Why In Treatment Is The Best TV Show

A day without playing any game at all had me panicky about what to write, but fortunately I was saved by season 3 of In Treatment. It may also have saved my soul along the way, who knows. Returning to the psychological adventures of Paul and his patients has made me extra happy about watching as much TV as I do. Plus, I haven’t written about TV in a while.

In watching it, I wondered to myself why it’s such a good show. I wondered, too, whether it’s the best TV show I’ve had the pleasure to watch. There are many others that are special, after all: The Wire, Deadwood, the first season of Eastbound and Down, Peep Show, Carnivale, The Sopranos, and so on. All of those shows share at least one characteristic, which is that you don’t know what’s going to happen (unless you’re rewatching the season, as we do). They share that, maybe, with movies from the 70s/80s.

One thing they don’t have in common with In Treatment to any special degree, I don’t think, is a kind of character-ambiguity. Many of the great contemporary TV shows are unpredictable in their narrative arcs, but by and large we’re able to decide pretty early on both who we’re rooting for, and what kind of person each character is. Omar is a lovable, terrifying bad-ass. Al Swearengen is a tyrant with at least a nugget of gold in his heart. Kenny Fucking Powers is crass and vulnerable. Even the more complicated characters, like Tony Soprano, say, are ultimately comprehensible quite early in the piece.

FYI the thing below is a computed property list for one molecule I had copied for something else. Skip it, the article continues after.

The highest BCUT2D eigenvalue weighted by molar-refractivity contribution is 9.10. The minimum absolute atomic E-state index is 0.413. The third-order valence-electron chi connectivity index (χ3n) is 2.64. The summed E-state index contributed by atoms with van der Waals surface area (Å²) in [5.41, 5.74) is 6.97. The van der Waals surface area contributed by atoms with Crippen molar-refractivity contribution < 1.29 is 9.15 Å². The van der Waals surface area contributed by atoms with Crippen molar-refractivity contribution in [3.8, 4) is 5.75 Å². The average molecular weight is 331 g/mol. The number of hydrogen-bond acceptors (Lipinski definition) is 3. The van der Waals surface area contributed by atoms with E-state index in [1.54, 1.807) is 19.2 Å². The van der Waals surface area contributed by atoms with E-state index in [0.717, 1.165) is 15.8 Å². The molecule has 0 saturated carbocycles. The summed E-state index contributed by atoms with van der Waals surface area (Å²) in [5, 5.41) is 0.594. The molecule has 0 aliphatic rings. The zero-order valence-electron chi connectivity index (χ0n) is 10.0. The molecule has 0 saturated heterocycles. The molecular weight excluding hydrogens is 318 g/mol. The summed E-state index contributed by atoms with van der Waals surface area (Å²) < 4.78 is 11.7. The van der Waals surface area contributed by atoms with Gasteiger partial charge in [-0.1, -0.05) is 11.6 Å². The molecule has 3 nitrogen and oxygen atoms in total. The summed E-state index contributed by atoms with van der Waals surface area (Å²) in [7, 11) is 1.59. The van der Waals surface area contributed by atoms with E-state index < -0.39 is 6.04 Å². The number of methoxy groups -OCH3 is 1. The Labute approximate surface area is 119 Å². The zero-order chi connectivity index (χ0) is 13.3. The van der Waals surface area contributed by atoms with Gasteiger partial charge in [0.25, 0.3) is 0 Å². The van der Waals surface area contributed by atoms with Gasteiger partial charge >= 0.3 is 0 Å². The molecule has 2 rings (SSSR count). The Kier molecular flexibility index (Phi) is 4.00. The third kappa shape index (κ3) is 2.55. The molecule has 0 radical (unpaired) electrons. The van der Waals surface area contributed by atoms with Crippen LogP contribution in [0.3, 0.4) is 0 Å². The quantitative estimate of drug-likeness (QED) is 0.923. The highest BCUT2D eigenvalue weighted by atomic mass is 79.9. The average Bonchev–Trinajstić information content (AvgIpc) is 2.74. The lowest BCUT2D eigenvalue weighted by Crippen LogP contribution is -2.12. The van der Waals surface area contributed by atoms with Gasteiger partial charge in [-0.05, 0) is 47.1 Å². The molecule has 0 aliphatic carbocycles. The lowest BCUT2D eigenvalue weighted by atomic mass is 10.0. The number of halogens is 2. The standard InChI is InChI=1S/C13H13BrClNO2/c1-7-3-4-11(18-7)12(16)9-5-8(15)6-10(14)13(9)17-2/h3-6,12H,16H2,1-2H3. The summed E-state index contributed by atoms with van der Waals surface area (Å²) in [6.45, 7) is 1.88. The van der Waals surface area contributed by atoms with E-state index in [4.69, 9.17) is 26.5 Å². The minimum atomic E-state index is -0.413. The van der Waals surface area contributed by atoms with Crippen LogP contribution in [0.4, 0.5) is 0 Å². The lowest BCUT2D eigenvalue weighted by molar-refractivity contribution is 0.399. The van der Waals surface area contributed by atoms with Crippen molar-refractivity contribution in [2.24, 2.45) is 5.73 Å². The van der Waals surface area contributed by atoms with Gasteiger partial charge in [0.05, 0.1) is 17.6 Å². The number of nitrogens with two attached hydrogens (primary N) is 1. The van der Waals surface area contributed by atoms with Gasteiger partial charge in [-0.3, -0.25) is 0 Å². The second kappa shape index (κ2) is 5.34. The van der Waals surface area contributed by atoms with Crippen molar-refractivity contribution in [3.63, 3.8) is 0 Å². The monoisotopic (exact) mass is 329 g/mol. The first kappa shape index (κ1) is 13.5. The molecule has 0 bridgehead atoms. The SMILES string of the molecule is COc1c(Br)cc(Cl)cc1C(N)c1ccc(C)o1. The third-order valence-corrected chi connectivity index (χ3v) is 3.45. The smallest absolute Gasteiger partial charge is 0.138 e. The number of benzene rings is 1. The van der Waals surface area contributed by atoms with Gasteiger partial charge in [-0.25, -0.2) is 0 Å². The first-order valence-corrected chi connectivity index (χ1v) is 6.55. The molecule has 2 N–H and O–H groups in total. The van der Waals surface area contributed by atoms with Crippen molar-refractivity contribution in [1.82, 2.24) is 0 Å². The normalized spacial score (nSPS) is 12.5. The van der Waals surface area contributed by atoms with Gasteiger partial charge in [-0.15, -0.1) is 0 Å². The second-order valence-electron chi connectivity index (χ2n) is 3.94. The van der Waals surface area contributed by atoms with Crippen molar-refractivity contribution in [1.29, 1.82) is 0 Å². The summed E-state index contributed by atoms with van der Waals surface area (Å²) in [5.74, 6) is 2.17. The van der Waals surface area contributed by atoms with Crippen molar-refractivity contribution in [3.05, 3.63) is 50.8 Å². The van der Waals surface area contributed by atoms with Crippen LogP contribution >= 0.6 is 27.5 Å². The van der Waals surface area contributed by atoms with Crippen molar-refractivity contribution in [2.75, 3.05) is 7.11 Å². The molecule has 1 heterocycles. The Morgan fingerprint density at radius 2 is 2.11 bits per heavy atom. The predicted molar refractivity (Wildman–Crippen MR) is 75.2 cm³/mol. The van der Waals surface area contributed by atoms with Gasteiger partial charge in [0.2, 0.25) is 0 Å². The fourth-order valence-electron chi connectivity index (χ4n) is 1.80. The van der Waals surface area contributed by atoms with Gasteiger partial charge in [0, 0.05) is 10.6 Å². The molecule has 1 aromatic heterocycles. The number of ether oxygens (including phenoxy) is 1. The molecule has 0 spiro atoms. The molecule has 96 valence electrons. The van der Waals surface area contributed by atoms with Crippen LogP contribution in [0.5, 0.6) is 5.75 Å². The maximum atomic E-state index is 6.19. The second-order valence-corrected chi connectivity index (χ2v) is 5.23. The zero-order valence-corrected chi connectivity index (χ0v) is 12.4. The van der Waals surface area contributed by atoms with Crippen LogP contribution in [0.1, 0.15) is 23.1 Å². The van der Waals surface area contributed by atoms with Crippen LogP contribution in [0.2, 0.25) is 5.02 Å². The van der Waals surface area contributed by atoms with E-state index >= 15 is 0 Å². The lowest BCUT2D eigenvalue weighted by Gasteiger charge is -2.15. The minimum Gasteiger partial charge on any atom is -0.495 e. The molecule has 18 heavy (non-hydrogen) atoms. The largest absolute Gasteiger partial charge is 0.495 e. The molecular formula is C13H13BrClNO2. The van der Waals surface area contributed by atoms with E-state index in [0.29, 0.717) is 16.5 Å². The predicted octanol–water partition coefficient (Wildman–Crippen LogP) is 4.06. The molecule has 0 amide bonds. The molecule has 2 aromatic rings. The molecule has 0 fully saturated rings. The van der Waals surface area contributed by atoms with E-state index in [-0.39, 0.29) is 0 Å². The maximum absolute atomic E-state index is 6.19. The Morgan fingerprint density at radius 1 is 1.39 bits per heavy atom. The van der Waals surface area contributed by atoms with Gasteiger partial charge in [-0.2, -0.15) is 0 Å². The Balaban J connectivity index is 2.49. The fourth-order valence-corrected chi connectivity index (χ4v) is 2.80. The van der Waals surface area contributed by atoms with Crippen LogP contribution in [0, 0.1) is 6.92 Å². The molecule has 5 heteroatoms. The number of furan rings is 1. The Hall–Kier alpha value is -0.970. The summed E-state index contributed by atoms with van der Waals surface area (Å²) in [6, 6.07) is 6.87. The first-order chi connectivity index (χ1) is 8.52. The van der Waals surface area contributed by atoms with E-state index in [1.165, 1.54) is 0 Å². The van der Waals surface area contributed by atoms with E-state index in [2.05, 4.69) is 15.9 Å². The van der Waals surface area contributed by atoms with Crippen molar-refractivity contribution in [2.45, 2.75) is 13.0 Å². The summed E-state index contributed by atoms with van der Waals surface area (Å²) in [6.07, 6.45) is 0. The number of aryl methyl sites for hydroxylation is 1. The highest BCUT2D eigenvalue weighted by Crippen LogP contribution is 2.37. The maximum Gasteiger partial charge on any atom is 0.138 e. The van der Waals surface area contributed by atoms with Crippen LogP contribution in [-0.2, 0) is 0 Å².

In Treatment is essentially based on learning about the complexities of the characters presented. Aspects of their lives are revealed gradually, and your opinion might be polarised one way and then the next over the course of five minutes. As such, I feel the show holding me in a kind of exquisite limbo on who these people are, whether they’re the good guy or the bad guy, whether I like them, hate them, respect them, or feel disgust. Further, and better, it’s not like this is ever resolved – In Treatment allows the characters to be people instead of characters, I think.

In no other show do I find myself so constantly reasoning and re-reasoning about characters’ motivations and actions. In the first show of the third season we meet a young Bengali man, his white American wife, and his father who has recently moved to New York from Kolkata and is depressed. Despite the availability of at least one “obvious” interpretation and thus set of allegiances between the viewer and the characters (she’s a bitch, he’s a pushover, and the father’s misunderstood and grieving), it quickly becomes clear that it’s way more complex (she’s at a disadvantage culturally, he’s torn, the father’s full of contempt). You can’t just settle into liking one person, feeling they’re right or righteous, you just have to sit and observe who they are.

Which is amazing.

28 November 2010
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